Most contemporary art curators of a certain age—those who went to graduate school before curatorial programs became prominent—were trained as art historians. In the short videos that follow, we asked two highly respected curators, Helen Molesworth and Paul Schimmel, how they see the relationship between curating and historiography.
What tensions exist in your roles as curator and historian?
Helen Molesworth: “I think in my life as an art historian […] I am able to make the artwork that I am discussing do what I want. […] In my curatorial life, where I am working more exclusively with three-dimensional objects in a three-dimensional space, I find I’m not in such a secure position of mastery. Even if I’ve gone to see all the objects I’m going to put in a show, and even if I know the space I’m working in really well, which is often, there’s always a handful of moments where the object comes out of the crate and it simply refuses to behave in the way I have argued in the catalog essay.”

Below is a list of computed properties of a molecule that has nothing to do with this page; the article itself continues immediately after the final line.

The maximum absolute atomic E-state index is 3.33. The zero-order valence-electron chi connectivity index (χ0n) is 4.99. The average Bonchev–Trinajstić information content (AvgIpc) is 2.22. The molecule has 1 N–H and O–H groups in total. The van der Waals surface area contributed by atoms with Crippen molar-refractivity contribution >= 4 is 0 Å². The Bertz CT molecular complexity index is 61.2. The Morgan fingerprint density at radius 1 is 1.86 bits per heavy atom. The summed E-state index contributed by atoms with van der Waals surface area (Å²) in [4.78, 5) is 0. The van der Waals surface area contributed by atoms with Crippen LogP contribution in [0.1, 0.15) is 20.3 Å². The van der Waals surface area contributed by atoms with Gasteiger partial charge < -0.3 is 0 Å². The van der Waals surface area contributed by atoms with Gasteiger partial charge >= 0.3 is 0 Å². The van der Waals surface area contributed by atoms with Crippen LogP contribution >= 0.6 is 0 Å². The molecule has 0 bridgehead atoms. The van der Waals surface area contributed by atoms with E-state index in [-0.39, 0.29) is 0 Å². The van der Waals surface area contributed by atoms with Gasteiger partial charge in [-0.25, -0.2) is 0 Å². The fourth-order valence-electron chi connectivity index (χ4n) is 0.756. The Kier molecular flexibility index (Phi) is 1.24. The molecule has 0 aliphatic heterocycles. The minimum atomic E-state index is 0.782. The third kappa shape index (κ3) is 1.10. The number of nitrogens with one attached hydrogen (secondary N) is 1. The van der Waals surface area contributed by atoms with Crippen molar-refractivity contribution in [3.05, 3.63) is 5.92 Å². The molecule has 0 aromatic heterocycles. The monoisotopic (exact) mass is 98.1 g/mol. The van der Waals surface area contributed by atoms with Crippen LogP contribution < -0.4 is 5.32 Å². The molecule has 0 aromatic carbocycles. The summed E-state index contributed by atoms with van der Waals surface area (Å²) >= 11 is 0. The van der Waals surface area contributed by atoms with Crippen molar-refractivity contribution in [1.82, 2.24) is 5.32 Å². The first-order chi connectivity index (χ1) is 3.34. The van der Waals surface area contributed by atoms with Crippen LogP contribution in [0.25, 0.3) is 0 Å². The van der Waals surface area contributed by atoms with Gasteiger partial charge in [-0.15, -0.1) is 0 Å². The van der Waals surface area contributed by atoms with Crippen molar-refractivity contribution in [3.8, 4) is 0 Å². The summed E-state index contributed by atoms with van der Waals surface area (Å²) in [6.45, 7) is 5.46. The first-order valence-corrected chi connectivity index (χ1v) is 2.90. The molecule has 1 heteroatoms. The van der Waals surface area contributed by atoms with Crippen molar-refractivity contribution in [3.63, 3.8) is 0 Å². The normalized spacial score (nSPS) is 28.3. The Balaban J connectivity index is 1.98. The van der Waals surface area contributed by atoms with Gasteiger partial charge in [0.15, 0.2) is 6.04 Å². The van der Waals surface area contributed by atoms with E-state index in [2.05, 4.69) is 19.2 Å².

How do you see your role as a curator as distinct from your role as an historian?
Paul Schimmel: “Simply put, it’s objects. That’s what’s so sweet to hear Helen say, because I’ve always admired her but she is clearly somebody after my own heart. Finally, when you’ve put the history of art away, it really is the objects that speak to you. And I know this. And I know that as I have learned more about what it is I look at, I can understand what artists do without necessarily having to start with the book and then go to the work of art.”